The developer who holds the record for the most expensive property deal ever in Ireland has been given just one working day to come up with almost a billion dollars by NAMA.
The National Asset Management Agency, set up by the Irish government to recover bank debt from developers, has ordered Ray Grehan to stump up the cash by close of business on Tuesday.
Grehan and his brother Danny successfully applied to NAMA to have their Glenkerrin Group taken out of receivership after a shock move by the state agency on Wednesday.
NAMA granted the appeal when it stood the receivers down on Saturday but the move is only temporary.
Now NAMA has confirmed that the Grehans will have to repay their full €660 million worth of loans by Tuesday night – and they only have until Tuesday because Ireland Inc is closed down for a bank holiday on Monday.
The Grehan brothers hit the headlines in 2005 when they paid €171.5 million for the site of the former UCD veterinary college in Dublin’s exclusive Ballsbridge neighbourhood.
That deal valued the Dublin 4 site at €82million per acre, an Irish property record that is unlikely to ever be broken.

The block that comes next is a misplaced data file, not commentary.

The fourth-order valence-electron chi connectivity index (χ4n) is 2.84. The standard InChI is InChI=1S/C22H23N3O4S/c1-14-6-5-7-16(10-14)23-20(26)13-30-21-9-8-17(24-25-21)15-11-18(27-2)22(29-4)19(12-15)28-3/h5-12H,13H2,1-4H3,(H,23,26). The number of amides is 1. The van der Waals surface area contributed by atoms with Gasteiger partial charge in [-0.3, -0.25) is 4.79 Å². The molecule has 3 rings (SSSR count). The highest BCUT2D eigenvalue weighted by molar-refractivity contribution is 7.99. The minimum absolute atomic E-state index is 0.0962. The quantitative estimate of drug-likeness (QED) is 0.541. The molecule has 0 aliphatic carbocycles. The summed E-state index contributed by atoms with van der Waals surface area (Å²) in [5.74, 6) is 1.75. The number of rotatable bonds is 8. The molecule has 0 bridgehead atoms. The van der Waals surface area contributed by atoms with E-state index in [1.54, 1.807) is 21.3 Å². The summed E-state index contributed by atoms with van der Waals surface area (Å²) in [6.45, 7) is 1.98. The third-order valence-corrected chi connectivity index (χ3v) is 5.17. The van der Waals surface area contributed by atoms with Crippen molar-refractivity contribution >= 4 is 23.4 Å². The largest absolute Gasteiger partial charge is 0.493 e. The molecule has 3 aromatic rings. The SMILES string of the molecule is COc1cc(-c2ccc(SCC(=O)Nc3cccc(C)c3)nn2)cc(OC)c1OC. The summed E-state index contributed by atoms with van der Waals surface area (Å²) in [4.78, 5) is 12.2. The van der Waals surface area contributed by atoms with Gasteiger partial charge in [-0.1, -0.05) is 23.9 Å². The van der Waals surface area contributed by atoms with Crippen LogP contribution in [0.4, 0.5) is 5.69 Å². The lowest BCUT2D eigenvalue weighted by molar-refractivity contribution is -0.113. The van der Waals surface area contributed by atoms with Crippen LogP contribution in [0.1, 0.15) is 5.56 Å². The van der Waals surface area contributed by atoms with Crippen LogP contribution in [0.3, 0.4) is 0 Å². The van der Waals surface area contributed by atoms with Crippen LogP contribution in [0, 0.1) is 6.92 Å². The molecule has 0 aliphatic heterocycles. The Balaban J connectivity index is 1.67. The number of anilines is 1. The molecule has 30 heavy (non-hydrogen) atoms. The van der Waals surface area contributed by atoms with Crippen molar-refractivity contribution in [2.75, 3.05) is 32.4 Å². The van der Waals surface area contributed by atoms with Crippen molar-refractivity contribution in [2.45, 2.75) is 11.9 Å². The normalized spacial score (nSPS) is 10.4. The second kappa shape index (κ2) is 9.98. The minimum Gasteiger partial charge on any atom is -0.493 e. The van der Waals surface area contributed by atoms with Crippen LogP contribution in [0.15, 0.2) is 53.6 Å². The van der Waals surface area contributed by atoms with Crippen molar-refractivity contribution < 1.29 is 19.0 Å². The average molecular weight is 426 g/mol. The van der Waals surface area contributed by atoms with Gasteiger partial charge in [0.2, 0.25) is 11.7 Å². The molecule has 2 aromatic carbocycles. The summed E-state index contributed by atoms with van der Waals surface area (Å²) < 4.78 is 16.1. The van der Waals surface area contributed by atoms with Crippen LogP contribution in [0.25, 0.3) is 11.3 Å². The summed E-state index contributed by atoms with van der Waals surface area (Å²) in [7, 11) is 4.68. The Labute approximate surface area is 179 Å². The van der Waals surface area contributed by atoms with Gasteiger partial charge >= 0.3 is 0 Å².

The receivers moved on the developers’ Irish loans on Wednesday. These loans include deals on the UCD site, the Glenroyal hotel in Maynooth and various apartments and offices at the Grange in Stillorgan.
The brothers, in talks with the agency since last December, had asked for more time to respond to the NAMA decision and make arrangements to broker a deal and they now have until Tuesday to come up with the cash.
A spokesman for NAMA told the Sunday Independent that the decision to withdraw the receiver was: ‘based on legal advice and made in response to a request from the Grehan brothers for additional time to negotiate the repayment of their loans.'
The spokesman also insisted that demand letters for the immediate repayment of the Grehans’ entire €660m debt would be re-issued on Tuesday evening.
The receiver will be re-appointed to the Glenkerrin group if the debt is not settled at the close of business on Tuesday.